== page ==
The Biotechnology Center of the Dresden University of Technology (BIOTEC) and the Center for Regenerative Therapies Dresden (CRTD), Cluster of Excellence at the TU Dresden, are ranked third and sixth in the Top 10 international institutions, outside the USA, of the Best Places to Work for Postdocs. The list is the result of the 9th survey of The Scientist, F1000?s magazine of the life sciences. Increasingly, postdoctoral positions in life sciences are a required training for the next generation of scientific leaders in academia and industry. The Scientist 2011 Best Places to Work for Postdocs survey showed that striking the fine balance between independence and guidance is important to a successful postdoc experience. This is exactly what young scientists find in the BIOTEC and the CRTD, the two TU Dresden institutions. ?Both institutes form the center of an excellent network on the Dresden campus, one of the most exciting research places in Biomedicine at the moment?, says the director of the BIOTEC and CRTD, Prof. Michael Brand. ?The postdocs benefit enormously from our international renowned research foci.? English Press Release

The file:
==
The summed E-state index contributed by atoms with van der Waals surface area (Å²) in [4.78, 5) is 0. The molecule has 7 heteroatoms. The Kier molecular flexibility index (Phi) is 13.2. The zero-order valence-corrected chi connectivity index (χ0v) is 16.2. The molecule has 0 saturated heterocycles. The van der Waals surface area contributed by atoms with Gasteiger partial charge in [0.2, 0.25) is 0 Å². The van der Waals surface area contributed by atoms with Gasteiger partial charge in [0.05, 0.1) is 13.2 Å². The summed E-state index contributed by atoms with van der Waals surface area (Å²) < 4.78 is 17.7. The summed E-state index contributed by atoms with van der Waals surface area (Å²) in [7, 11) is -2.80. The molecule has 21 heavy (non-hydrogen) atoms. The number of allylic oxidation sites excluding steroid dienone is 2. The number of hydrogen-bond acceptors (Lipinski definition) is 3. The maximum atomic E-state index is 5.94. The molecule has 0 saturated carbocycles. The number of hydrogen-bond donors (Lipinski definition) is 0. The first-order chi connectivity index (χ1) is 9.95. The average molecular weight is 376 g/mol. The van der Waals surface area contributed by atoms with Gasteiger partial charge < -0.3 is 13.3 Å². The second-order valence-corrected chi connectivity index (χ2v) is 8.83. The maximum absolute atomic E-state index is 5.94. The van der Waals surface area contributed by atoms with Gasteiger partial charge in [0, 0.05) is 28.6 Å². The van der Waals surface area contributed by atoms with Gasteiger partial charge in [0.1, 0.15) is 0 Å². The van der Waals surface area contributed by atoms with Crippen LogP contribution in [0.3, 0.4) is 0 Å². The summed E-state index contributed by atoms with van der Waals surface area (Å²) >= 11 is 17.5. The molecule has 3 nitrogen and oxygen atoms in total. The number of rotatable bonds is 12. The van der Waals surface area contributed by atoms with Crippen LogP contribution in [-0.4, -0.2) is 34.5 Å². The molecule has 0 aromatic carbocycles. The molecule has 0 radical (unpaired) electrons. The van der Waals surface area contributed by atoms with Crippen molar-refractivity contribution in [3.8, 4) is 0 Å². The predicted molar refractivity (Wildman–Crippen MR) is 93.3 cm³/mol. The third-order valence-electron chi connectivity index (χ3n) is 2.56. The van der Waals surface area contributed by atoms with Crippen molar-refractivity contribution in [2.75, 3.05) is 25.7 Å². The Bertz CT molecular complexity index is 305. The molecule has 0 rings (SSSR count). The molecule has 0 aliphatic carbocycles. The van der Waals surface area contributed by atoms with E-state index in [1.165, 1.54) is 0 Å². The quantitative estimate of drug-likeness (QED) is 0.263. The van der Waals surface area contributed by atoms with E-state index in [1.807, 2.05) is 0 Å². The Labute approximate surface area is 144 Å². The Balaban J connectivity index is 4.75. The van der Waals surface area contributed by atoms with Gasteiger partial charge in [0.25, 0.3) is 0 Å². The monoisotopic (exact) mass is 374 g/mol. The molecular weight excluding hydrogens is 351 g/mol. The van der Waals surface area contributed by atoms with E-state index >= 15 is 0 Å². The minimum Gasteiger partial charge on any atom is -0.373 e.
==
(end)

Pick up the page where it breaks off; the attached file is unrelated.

Dr. Walter-Seipp-Price of the Commerzbank Foundation 2010 for BIOTEC scientist


The Dr.-Walter-Seipp-Price of the Commerzbank Foundation and the dissertation prices of the Commerzbank 2010 honor excellent scientific contributions of students and young scientists at the TU Dresden. The Dr.-Walter-Seipp-Price 2010 is endowed with 4.000 Euros and goes to Dr. rer. nat. Martin Loose from the group of Prof. Petra Schwille of the Biotechnology Center at the TU Dresden for his outstanding dissertation ?Self-organization of Min proteins in vitro?.